Based on the letters of Earl Philip Reinhalter (1922-1953). Edited by his son, Earl Philip Reinhalter (1950-).

<- PREVIOUS LETTER March 23, 1945
Tanauan, Leyte, Philippines

March 23, 1945


Hello Ma:

      Enclosed are 21 pictures of airplanes - numbered on the back.

      Picture #1 - A P-38 and pilot.

      Picture #2 - A Martin B-26.

      Picture #3 - A Douglas A-20.

      Picture #4 - A Beechcraft C-45.

      Picture #5 - A Douglas C-54 Skymaster. I flew in one of these twice while in Australia.

      Pictures #6, #7, and #8 - Boeing B-17 Flying Fortress. In picture #8 can be seen 12 Jap flags, representing 12 Jap planes shot down. Also, those eight white things with Jap flags painted on them are little boats. Each represents a Jap ship sunk. The 89 little bombs painted on the side represents 89 bombing missions accomplished. This B-17 has paid for itself.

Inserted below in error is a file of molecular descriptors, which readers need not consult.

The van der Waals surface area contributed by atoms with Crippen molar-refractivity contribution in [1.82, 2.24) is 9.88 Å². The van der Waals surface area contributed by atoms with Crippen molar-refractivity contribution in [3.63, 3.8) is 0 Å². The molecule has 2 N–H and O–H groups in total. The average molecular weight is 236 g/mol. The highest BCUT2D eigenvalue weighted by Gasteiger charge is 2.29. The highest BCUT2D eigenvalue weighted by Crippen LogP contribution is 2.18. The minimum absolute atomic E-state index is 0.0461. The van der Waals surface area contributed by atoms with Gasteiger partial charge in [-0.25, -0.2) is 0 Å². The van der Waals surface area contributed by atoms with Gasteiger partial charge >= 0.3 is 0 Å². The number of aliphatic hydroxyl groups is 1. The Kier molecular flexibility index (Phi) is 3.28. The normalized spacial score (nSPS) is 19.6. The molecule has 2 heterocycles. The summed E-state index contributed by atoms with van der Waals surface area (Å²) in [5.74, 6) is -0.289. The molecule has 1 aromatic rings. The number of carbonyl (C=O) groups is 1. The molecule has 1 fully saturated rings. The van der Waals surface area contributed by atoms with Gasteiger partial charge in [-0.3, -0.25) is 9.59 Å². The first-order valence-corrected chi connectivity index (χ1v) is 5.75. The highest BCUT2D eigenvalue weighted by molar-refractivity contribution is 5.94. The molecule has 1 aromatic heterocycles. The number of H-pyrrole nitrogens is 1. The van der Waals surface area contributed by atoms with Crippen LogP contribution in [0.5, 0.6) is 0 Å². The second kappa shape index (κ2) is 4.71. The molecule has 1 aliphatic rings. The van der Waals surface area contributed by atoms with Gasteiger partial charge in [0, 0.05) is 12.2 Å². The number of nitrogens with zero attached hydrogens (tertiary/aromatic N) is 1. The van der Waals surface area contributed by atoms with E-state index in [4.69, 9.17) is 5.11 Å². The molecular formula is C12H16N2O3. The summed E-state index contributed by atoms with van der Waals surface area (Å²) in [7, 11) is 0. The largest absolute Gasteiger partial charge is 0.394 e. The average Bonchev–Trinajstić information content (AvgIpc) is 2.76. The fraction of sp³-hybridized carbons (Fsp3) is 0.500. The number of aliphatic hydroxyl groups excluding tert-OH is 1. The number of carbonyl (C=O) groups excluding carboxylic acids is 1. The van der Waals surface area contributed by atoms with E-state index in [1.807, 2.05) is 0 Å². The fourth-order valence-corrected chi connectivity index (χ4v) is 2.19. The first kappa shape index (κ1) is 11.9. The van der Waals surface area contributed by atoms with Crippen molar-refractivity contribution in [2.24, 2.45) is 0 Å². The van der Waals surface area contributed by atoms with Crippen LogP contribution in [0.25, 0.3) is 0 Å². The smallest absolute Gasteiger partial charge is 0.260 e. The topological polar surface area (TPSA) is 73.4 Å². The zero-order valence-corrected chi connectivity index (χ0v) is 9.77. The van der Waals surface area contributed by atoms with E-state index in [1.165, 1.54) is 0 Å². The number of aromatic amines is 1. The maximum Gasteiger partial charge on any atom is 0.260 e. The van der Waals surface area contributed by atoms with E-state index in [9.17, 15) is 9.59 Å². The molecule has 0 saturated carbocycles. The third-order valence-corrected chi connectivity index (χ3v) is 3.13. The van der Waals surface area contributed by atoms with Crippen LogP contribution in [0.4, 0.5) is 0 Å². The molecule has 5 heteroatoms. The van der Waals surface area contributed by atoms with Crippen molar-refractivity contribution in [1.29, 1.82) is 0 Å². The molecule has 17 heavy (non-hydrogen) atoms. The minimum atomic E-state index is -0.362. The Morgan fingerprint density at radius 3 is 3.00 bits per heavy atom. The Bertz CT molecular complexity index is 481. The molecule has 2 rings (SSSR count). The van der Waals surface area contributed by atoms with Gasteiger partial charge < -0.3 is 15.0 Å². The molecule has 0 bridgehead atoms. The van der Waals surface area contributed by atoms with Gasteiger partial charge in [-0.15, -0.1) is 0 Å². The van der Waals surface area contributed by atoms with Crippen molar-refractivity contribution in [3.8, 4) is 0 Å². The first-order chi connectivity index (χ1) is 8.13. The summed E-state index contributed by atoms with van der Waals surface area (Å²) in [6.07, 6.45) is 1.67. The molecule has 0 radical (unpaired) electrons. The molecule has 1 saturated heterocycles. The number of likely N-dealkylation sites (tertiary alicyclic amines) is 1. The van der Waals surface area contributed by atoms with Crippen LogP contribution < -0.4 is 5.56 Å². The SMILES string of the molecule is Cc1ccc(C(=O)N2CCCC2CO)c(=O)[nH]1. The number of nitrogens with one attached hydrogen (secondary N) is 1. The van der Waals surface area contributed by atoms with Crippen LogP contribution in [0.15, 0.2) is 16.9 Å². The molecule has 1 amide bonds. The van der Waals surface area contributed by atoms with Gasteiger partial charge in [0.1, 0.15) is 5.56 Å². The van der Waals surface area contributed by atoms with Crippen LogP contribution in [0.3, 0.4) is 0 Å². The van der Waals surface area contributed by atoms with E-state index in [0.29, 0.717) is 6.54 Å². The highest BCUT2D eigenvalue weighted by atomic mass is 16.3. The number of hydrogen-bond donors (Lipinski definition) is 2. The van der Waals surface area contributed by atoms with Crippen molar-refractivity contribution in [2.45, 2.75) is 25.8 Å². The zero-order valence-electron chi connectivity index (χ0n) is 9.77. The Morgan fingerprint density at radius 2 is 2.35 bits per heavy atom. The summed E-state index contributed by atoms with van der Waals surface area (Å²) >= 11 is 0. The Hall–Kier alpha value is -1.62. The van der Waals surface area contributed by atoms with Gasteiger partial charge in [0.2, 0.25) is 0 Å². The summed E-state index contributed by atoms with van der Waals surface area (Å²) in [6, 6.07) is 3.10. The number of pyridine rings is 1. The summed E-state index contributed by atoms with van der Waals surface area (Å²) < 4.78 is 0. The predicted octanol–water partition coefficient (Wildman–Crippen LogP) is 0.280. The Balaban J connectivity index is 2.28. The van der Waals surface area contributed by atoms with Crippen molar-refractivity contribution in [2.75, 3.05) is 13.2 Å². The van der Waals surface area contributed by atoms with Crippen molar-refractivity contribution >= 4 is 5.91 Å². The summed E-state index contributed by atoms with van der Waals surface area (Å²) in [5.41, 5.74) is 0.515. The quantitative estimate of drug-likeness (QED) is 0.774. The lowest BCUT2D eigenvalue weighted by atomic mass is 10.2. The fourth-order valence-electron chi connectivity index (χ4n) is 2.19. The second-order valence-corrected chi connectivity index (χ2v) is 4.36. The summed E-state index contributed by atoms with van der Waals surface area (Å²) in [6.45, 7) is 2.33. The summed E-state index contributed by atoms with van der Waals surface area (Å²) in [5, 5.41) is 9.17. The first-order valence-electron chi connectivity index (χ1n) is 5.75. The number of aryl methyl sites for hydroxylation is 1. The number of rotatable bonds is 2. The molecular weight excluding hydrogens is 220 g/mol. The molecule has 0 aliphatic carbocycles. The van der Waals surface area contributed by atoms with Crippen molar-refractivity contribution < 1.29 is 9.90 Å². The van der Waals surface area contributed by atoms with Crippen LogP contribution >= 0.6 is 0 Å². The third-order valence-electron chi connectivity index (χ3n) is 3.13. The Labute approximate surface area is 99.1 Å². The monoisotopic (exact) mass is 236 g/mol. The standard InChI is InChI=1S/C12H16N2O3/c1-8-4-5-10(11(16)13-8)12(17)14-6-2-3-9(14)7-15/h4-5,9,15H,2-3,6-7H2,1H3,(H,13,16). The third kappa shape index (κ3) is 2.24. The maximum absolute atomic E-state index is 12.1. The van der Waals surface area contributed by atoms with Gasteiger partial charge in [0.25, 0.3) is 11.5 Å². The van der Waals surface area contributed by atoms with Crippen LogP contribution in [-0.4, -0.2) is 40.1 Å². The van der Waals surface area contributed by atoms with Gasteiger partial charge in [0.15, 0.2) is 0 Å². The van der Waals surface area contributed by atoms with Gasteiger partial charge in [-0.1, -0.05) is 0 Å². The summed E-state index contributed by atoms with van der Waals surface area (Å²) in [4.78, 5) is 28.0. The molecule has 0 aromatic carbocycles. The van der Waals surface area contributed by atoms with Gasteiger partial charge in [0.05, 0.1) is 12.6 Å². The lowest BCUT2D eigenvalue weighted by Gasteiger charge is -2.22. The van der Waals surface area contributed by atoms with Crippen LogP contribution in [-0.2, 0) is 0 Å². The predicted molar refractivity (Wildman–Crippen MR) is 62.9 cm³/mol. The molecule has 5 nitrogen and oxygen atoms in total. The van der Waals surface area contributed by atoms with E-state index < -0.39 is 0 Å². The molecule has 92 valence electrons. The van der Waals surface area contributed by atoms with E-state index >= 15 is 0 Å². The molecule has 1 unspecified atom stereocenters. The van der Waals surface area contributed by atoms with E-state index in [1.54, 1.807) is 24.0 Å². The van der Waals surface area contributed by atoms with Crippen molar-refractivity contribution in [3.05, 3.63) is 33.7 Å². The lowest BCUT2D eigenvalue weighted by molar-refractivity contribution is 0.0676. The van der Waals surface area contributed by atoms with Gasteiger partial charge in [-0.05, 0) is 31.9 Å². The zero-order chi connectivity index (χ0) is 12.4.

Pictures #9 & #10 - North American B-25. I flew in one.

      Pictures #11 & #12 - Marine Vought [F4U] Corsairs.

      Pictures #13 & #14 - Vultee [A-31] Vengeance. Navy dive bomber.

      Pictures #15, #16, #17, #18 & #19 are Douglas C-47 Skytrains. I flew from Brisbane, Australia, to New Guinea in one of these.

      Picture #20 - A North American P-51 Mustang.

      Picture #21 - A Republic P-47 Thunderbolt that landed without any brakes.

      Hope you like the pictures.


This Boeing B-17 Flying Fortress was the personal plane of General Robert Eichelberger. Originally called "Cap'n & the Kids," the general renamed it "Miss Em"
after his wife Emaline. Eichelberger's excellent war memoir Our Jungle Road to Tokyo makes frequent mention of trips he took to battle fronts in this plane.
See the next photo down for a close-up of the nose art and combat "kills."

The Boeing B-17 Flying Fortress called "Miss Em" (previously "Cap'n & the Kids") had 12 "kills" (Jap planes shot down),
8 boats sunk, and 89 bombing missions. See more info at the Air War - World War 2 blog.

Vultee A-31 Vengeance Navy dive bombers on the runway, probably in New Guinea.


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